A publicly traded company is required to have a board with a majority of directors who are “independent” of the management of the company, as well as audit, compensation and nominating committees, comprised of such independent directors, performing key oversight functions. Over time, the key board standing committees have accumulated greater responsibility, so that committee membership has become ever more demanding in terms of the commitment of time, the expected level of active involvement for a director and the expertise required to carry out the role. Independence is important in other ways as well; under the law relating to fiduciary duties, it is advisable in situations involving certain conflicts of interest for “disinterested” directors to take the lead or even the sole role in addressing those issues. More recently, the OCC has proposed rules that would formally require at least two directors at the bank (as opposed to holding company) level who are independent of management. While this is in line with the prevailing regulatory encouragement of subsidiary bank boards to more closely reflect the composition of the public company parent board, rather than being composed mainly of management employees, there is a new emphasis in the OCC’s proposed rules on overlapping directors considering separately the safety and soundness of the subsidiary bank as distinct from the parent holding company.

In addition, through the evolution of the bank examination process, bank regulators have traditionally been more prescriptive as to the particular duties of directors—including requiring an assessment of bank management. Banking organizations have long been expected to adopt formal, board-approved policies and procedures for:

  • Lending standards
  • Allowance for loan losses
  • Liquidity management
  • Asset management
  • Capital planning
  • Internal and external audit
  • Compliance with banking regulations (such as community reinvestment, Bank Secrecy Act and anti-money laundering matters)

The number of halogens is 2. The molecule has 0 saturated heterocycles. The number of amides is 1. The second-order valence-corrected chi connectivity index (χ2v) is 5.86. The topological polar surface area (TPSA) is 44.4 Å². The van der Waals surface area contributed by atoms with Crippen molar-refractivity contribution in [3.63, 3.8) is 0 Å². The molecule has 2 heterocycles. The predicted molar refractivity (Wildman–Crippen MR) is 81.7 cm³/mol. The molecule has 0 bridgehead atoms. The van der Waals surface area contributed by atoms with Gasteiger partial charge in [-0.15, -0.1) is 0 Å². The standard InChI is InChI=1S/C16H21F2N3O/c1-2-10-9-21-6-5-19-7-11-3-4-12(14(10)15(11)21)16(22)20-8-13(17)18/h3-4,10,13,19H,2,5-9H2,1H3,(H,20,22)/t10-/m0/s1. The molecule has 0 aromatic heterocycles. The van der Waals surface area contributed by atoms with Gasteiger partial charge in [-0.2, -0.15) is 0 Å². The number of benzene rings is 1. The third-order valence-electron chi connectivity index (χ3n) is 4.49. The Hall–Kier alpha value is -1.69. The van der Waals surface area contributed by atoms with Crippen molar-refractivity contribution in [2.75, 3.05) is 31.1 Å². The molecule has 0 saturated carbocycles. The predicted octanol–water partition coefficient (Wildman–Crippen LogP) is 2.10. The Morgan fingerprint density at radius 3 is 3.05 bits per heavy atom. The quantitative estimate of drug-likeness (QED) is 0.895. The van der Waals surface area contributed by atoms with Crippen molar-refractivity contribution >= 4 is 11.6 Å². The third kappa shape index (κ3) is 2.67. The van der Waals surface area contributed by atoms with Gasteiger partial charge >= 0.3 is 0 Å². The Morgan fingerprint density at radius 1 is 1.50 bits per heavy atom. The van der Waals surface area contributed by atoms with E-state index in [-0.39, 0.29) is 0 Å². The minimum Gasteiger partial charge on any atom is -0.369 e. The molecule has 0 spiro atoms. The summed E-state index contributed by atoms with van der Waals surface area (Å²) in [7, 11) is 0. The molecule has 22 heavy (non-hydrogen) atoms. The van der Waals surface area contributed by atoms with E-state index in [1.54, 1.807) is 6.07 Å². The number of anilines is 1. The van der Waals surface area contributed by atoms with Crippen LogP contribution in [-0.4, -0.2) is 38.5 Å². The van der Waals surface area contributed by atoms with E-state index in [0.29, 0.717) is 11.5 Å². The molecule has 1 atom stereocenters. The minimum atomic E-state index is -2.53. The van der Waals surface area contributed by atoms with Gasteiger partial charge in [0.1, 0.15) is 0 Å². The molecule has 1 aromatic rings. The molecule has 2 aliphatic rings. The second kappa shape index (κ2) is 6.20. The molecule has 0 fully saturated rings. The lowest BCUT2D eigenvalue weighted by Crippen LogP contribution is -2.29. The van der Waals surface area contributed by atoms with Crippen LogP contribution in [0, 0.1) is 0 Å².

• Information technology
  • Insider transactions and conflicts of interest
  • Compensation

Moreover, supervisors expect directors to bear ultimate responsibility for:

  • Selection and oversight of senior management
  • Compliance with applicable laws and regulations, and with supervisory actions whether formal or informal
  • Safe and sound operation
  • Adequacy of the organization’s capitalization, asset quality, earnings, liquidity and sensitivity to market risk
  • Communicating risk tolerance limits to management and overseeing the establishment of risk control mechanisms reflecting that risk tolerance
  • Effective internal audit and control functions
  • Responding to reports of examination and overseeing prompt action to correct deficiencies
  • Adequacy of efforts to serve the convenience and needs of the community

The Enhanced Role of the Board

For financial institutions, the pressure to expand the monitoring role of the board has been especially ascendant. With a broadly held view that the difficulties in the financial crisis arose from institutions taking on excessive risk without sufficient oversight, it is not surprising that the board’s monitoring role would be subject to heightened scrutiny. This is reflected in a variety of specific formal requirements directed at boards under the Dodd-Frank Act, as well as in a distinct shift in supervisory expectations, proposed regulations formalizing those heightened expectations, and a more rigorous enforcement environment.

Many Dodd-Frank requirements specifically require the involvement and approval of the board of directors:

  • Standalone Risk Committees. Each publicly traded bank holding company with assets of at least $10 billion, and publicly traded nonbank financial company supervised by the Federal Reserve, now must establish a stand-alone, board-level, risk committee. The risk committee is responsible for overseeing enterprise-wide risk management practices and, among other things, must include at least one risk management expert experienced in dealing with risk exposures of large, complex firms.
  • Stress-testing Oversight. At banking organizations with assets of $10 billion or more, directors must review and approve stress testing policies and procedures at least annually, but potentially more frequently if economic or company conditions warrant. Directors must also consider the results of the stress test in the normal course of business, and see to it that they are factored into the company’s capital planning, assessment of capital adequacy and risk management practices.
  • Assessment of Capital Adequacy. For bank holding companies and other covered firms with assets of at least $50 billion, the board (or a committee) must at least annually, prior to submission to the Federal Reserve of the annual capital plan, review the “robustness” of the company’s process for assessing capital adequacy, ensure that any deficiencies are appropriately remediated and approve the company’s capital plan.